Urgent action on climate can help Azerbaijan minimise the risks emerging from the global low-carbon transition and protect the living standards of its people.
With existing oil reserves dwindling, comprehensive and effective decarbonisation efforts could play a key role in diversifying Azerbaijan’s economy and open up new drivers of growth, such as green hydrogen and agriculture.
The country’s economy remains heavily dependent on oil and gas, which account for a third of GDP and 90 per cent of exports.
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A new country climate and development report (CCDR), published this week by the World Bank Group, only the second prepared for a country in emerging Europe, says that urgent action on climate can help Azerbaijan minimise the risks emerging from the global low-carbon transition and protect the living standards of its people.
Azerbaijan faces considerable physical risks from climate change. Almost the entire country is prone to both droughts and water scarcity, which are expected to increase in frequency and intensity due to extreme weather events.
Meanwhile, its natural wealth is eroding as a result of soil degradation, desertification, and overgrazing, negatively impacting agriculture, while oil and gas extraction have also contributed to land degradation and contamination of water resources.
“Accelerating investments in decarbonization is in Azerbaijan’s interest, regardless of the pace of global decarbonization efforts. Such efforts would also be well aligned with national goals to diversify the economy,” says Rolande Pryce, World Bank Country Director for the South Caucasus.
“The CCDR provides a practical pathway for the country to move from setting targets to implementing actions which can protect Azerbaijan’s economy and people from the negative impacts of climate change.”
Although Azerbaijan is a signatory to the Paris Agreement on climate change, it has not yet committed to a domestic net zero target. However, the country has set national targets of reducing greenhouse gas (GHG) emissions by 35 per cent by 2030 and 40 per cent by 2050 from 1990 levels.
While stepping up its commitment to decarbonisation, Azerbaijan is not yet on track to achieve its national targets, says the report.
The challenges of decarbonisation in Azerbaijan are considerable, given the structure of the national economy. Sectors that are key to the green transition, including energy and water, are dominated by state-owned enterprises, which employ half of the country’s workforce. Charting and implementing a clear decarbonisation pathway will require economic diversification and a more vibrant private sector.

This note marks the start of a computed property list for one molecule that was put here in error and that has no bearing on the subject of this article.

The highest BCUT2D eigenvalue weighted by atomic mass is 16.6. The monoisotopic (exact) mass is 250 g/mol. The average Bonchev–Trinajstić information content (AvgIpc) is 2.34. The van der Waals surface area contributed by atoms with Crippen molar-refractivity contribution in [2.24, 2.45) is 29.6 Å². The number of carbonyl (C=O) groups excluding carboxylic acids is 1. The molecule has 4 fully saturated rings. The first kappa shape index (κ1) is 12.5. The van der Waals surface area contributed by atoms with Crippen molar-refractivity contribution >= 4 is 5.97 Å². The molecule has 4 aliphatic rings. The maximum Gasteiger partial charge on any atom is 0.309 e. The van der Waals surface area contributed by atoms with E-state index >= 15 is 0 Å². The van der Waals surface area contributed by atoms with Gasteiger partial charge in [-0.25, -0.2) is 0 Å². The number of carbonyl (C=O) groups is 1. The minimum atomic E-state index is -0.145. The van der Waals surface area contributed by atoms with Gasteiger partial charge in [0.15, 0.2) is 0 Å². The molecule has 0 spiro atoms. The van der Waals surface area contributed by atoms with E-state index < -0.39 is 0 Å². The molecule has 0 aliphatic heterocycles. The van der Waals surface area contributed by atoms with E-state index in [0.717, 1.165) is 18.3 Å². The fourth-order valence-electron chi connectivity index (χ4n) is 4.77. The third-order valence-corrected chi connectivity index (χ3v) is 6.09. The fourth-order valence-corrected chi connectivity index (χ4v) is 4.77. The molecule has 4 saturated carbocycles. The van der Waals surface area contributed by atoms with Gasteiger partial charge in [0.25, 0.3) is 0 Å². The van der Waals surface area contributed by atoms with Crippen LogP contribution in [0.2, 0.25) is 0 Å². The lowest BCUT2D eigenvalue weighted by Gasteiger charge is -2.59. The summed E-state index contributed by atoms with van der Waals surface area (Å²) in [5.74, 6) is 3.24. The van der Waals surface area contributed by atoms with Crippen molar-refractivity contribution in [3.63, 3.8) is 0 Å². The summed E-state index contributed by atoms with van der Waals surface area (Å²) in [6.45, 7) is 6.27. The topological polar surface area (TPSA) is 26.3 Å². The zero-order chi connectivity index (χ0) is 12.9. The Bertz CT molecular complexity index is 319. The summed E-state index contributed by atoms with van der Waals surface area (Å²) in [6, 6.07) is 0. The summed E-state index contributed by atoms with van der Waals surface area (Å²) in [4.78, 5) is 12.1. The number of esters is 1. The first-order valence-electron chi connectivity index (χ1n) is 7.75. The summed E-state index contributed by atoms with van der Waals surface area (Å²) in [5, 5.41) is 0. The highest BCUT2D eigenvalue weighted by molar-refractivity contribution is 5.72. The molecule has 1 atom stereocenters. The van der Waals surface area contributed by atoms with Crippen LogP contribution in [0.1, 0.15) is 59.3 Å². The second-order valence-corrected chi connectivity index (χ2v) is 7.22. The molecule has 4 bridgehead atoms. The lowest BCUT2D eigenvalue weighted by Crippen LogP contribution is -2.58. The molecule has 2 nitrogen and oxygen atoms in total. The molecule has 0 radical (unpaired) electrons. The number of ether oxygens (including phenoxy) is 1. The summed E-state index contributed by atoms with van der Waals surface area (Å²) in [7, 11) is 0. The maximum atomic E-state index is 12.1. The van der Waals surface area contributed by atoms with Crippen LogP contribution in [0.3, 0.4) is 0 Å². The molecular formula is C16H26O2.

The decarbonisation and resilience actions outlined in the report will require large investments of an estimated 44 billion US dollars, or about 3.2 per cent of GDP, until 2060, when the global economy goes to net-zero. A significant share of this cost should be resourced from commercial and private sector financing.
“To drive a low-carbon transition, Azerbaijan will benefit from diversifying its economy away from fossil fuels and harnessing the capital and know-how of the private sector—but time is of the essence. Seizing the opportunities outlined in this report will help the country future-proof its economy and safeguard the population from climate change,” says Ivana Fernandes Duarte, the International Finance Regional Manager for the South Caucasus.
A gradual but steady phase-out of fossil fuel subsidies—a measure already contained in the government’s 2022-2026 strategy—will be key to achieving the transition, especially if accompanied by targeted social protection measures to protect the poorest.
Benefits outweigh investment costs
The report sets out a strategic roadmap for a resilient and net zero development pathway for Azerbaijan. Recommendations include making better use of clean energy, given that Azerbaijan has abundant renewable energy resources, wind and solar, which could be exploited to produce green hydrogen and electricity for exports and domestic use in power generation, industry, and transport.
This will require substantial public investment in enabling electricity infrastructure and private investment in renewable energy generation, which could be unlocked also through public-private partnerships (PPPs).
Energy efficiency is a government priority and efforts in this direction should include a programme of energy efficiency in public and private buildings as well as the transport sector, the report says.
Stricter fuel efficiency and emissions standards, use of electric vehicles, tax incentives and financial support programs should be part of an array of offerings to encourage energy efficiency by the public and commercial users.
Agriculture is also critical to Azerbaijan’s non-oil economy. The sector contributes less than eight per cent of GDP but accounts for 36 per cent of total employment.
However, the sector is highly vulnerable not only to extreme weather events but also to the existing water deficit in the country. Climate-proofing the sector to higher temperatures and lower water availability must include improved irrigation efficiency and the introduction of climate smart agricultural practices to improve productivity while building resilience to climate change and reducing emissions.
“Although they may appear large, the investments required to address the decarbonisation and resilience transition are manageable, particularly when assessed against their expected benefits—Azerbaijan’s future prosperity depends on setting the right policy framework for public and private investments to start flowing,” adds Andrea Liverani, lead author of the Azerbaijan CCDR.
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